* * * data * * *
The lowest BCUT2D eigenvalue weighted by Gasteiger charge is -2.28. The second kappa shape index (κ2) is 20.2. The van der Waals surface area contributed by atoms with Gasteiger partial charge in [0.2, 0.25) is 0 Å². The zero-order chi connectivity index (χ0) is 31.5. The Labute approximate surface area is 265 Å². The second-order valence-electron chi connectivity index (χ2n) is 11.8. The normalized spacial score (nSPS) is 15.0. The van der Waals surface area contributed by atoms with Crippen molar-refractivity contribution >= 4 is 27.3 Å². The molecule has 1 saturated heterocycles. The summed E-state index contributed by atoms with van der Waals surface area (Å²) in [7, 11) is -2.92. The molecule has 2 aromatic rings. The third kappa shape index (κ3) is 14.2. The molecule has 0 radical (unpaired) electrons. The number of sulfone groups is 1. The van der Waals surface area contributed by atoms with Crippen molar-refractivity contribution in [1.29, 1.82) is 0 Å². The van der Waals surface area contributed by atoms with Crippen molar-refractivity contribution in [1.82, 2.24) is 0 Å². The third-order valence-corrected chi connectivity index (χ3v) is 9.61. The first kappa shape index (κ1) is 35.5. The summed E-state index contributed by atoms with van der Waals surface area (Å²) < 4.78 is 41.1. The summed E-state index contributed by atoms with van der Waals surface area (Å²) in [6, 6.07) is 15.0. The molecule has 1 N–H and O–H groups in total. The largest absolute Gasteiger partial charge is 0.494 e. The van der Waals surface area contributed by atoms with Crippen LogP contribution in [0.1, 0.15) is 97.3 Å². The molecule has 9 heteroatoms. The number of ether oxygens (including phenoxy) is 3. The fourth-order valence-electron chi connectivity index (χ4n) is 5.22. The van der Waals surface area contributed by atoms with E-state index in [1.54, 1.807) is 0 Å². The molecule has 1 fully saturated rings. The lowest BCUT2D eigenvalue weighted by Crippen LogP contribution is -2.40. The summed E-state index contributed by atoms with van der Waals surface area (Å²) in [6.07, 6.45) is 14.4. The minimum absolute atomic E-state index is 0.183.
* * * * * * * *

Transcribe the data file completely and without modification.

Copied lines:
The lowest BCUT2D eigenvalue weighted by Gasteiger charge is -2.28. The second kappa shape index (κ2) is 20.2. The van der Waals surface area contributed by atoms with Gasteiger partial charge in [0.2, 0.25) is 0 Å². The zero-order chi connectivity index (χ0) is 31.5. The Labute approximate surface area is 265 Å². The second-order valence-electron chi connectivity index (χ2n) is 11.8. The normalized spacial score (nSPS) is 15.0. The van der Waals surface area contributed by atoms with Crippen molar-refractivity contribution >= 4 is 27.3 Å². The molecule has 1 saturated heterocycles. The summed E-state index contributed by atoms with van der Waals surface area (Å²) in [7, 11) is -2.92. The molecule has 2 aromatic rings. The third kappa shape index (κ3) is 14.2. The molecule has 0 radical (unpaired) electrons. The number of sulfone groups is 1. The van der Waals surface area contributed by atoms with Crippen molar-refractivity contribution in [1.29, 1.82) is 0 Å². The van der Waals surface area contributed by atoms with Crippen molar-refractivity contribution in [1.82, 2.24) is 0 Å². The third-order valence-corrected chi connectivity index (χ3v) is 9.61. The first kappa shape index (κ1) is 35.5. The summed E-state index contributed by atoms with van der Waals surface area (Å²) < 4.78 is 41.1. The summed E-state index contributed by atoms with van der Waals surface area (Å²) in [6, 6.07) is 15.0. The molecule has 1 N–H and O–H groups in total. The largest absolute Gasteiger partial charge is 0.494 e. The van der Waals surface area contributed by atoms with Crippen LogP contribution in [0.1, 0.15) is 97.3 Å². The molecule has 9 heteroatoms. The number of ether oxygens (including phenoxy) is 3. The fourth-order valence-electron chi connectivity index (χ4n) is 5.22. The van der Waals surface area contributed by atoms with E-state index in [1.54, 1.807) is 0 Å². The molecule has 1 fully saturated rings. The lowest BCUT2D eigenvalue weighted by Crippen LogP contribution is -2.40. The summed E-state index contributed by atoms with van der Waals surface area (Å²) in [6.07, 6.45) is 14.4. The minimum absolute atomic E-state index is 0.183.